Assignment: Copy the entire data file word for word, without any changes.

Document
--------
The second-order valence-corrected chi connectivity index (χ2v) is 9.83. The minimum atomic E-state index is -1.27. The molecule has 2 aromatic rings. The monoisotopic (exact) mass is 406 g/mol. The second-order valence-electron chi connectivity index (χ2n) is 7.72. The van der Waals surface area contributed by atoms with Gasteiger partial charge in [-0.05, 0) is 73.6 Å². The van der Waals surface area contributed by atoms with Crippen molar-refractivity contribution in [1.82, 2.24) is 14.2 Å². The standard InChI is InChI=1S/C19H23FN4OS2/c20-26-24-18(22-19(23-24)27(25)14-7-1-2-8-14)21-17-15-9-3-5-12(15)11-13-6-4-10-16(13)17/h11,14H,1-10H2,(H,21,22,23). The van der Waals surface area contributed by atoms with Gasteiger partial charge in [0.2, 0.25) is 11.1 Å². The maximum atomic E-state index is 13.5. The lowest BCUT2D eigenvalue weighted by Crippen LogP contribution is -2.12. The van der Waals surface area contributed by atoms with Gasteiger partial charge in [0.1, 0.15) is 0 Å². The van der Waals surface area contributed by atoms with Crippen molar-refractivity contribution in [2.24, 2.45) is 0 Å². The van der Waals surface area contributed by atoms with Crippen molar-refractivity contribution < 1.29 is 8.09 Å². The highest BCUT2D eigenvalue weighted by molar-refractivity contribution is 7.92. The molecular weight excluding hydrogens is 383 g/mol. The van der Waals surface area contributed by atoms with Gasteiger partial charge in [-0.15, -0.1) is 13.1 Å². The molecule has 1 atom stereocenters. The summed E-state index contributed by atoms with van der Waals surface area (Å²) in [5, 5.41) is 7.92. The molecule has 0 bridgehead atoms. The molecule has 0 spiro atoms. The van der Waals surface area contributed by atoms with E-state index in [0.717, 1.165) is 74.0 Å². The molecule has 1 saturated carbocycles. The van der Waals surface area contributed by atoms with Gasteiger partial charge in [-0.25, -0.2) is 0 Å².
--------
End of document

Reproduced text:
The second-order valence-corrected chi connectivity index (χ2v) is 9.83. The minimum atomic E-state index is -1.27. The molecule has 2 aromatic rings. The monoisotopic (exact) mass is 406 g/mol. The second-order valence-electron chi connectivity index (χ2n) is 7.72. The van der Waals surface area contributed by atoms with Gasteiger partial charge in [-0.05, 0) is 73.6 Å². The van der Waals surface area contributed by atoms with Crippen molar-refractivity contribution in [1.82, 2.24) is 14.2 Å². The standard InChI is InChI=1S/C19H23FN4OS2/c20-26-24-18(22-19(23-24)27(25)14-7-1-2-8-14)21-17-15-9-3-5-12(15)11-13-6-4-10-16(13)17/h11,14H,1-10H2,(H,21,22,23). The van der Waals surface area contributed by atoms with Gasteiger partial charge in [0.2, 0.25) is 11.1 Å². The maximum atomic E-state index is 13.5. The lowest BCUT2D eigenvalue weighted by Crippen LogP contribution is -2.12. The van der Waals surface area contributed by atoms with Gasteiger partial charge in [0.1, 0.15) is 0 Å². The van der Waals surface area contributed by atoms with Crippen molar-refractivity contribution in [2.24, 2.45) is 0 Å². The van der Waals surface area contributed by atoms with Crippen molar-refractivity contribution < 1.29 is 8.09 Å². The highest BCUT2D eigenvalue weighted by molar-refractivity contribution is 7.92. The molecular weight excluding hydrogens is 383 g/mol. The van der Waals surface area contributed by atoms with Gasteiger partial charge in [-0.15, -0.1) is 13.1 Å². The molecule has 1 atom stereocenters. The summed E-state index contributed by atoms with van der Waals surface area (Å²) in [5, 5.41) is 7.92. The molecule has 0 bridgehead atoms. The molecule has 0 spiro atoms. The van der Waals surface area contributed by atoms with E-state index in [0.717, 1.165) is 74.0 Å². The molecule has 1 saturated carbocycles. The van der Waals surface area contributed by atoms with Gasteiger partial charge in [-0.25, -0.2) is 0 Å².